From building bridges to running Bay Street

Technical geeks? Hardly. Today’s new breed of financial engineers take the lead as global innovators.


When Sukrit Ganguly finished his undergraduate degree in chemical engineering and applied science, he set out on a traditional career track in oil and gas consulting. “The job was very technical,” says the 27-year-old, “and required me to work on models all day long.” Bored after a year, Ganguly wanted to try something new. So he returned to the University of Toronto to do a master’s of applied science, this time focusing on applied engineering in banking and setting his sights on Bay Street. “I wanted a job that looked at the bigger picture, and in finance you have to follow what’s going on all over the world,” he says.

The chemical engineer is now working on the trading floor for equity derivatives at TD Securities—on Bay Street. Instead of modelling pipelines and heat exchangers like many of his former classmates, he spends his days structuring financial products, reading international market commentary, and researching the activities of TD’s competitors. And he says an engineering degree was the best possible training for the job. “As an engineer, you’re taught how to solve programs. The finance part I could learn on the fly.”

Indeed, as more students flock to the field of engineering (at last count, enrolment in accredited undergraduate engineering programs grew by 11 per cent between 2006 and 2009), universities across the country are advancing the concept of the “global engineer” and broadening the educational experience, offering courses—such as finance or entrepreneurial studies—outside of traditional engineering disciplines. “The idea now is that engineers are no longer just technical geeks,” says David Wilkinson, McMaster University’s dean of engineering. “They need to be able to solve global problems and answer complex open-ended questions.”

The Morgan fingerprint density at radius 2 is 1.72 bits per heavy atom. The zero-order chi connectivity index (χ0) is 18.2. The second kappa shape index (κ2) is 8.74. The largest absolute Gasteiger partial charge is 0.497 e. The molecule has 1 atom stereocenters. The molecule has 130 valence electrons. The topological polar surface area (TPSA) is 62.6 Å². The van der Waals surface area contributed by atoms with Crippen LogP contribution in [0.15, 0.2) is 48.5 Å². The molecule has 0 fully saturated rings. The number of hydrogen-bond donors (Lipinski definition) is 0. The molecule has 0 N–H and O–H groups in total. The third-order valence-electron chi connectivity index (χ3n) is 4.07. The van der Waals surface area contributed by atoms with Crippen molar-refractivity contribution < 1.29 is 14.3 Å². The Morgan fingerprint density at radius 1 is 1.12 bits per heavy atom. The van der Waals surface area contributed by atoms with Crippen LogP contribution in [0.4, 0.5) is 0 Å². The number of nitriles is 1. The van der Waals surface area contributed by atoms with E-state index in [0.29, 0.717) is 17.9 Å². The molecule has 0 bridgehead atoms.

At Ganguly’s alma mater, the University of Toronto, students in the faculty of applied science and engineering can now enroll in a financial engineering major, the first undergraduate program of its kind in Canada. The inaugural participants in the course this fall will learn financial modelling and theory, while also getting a strong engineering science foundation that they can apply to work in financial institutions and investment banking. The university will also launch a new minor in engineering business in 2011.

These courses were born out of the realization that “our students are being hired by Bay Street and Wall Street,” says the faculty’s dean, Cristina Amon. “It’s their ability to address problems and the analytical skills engineers gather during their education that is very attractive for the i-banking and financial services industry,” she says, adding that “this recent phenomenon” has already registered in the U.S., where finance and business course options have been offered to engineering students at prestigious schools like Princeton and Columbia for several years.

At Queen’s University, the faculty of engineering and applied science is developing a program with the Queen’s School of Business called innovation and global leadership, which will bring engineering and commerce students together. “We decided to design this now because of a need for engineers and commerce students to contribute to the knowledge economy,” explains Kimberly Woodhouse, dean of the faculty of engineering and applied science. “In order for them to do that, they’re going to need to be innovators.”

While Woodhouse says she’s seen “a huge demand in finance for engineers,” the program—anticipated to start in fall 2011—is focused on teaching business and engineering students to collaborate. “As an engineer, you now need to understand the business world, and commerce students need to understand the impact of technology on business.”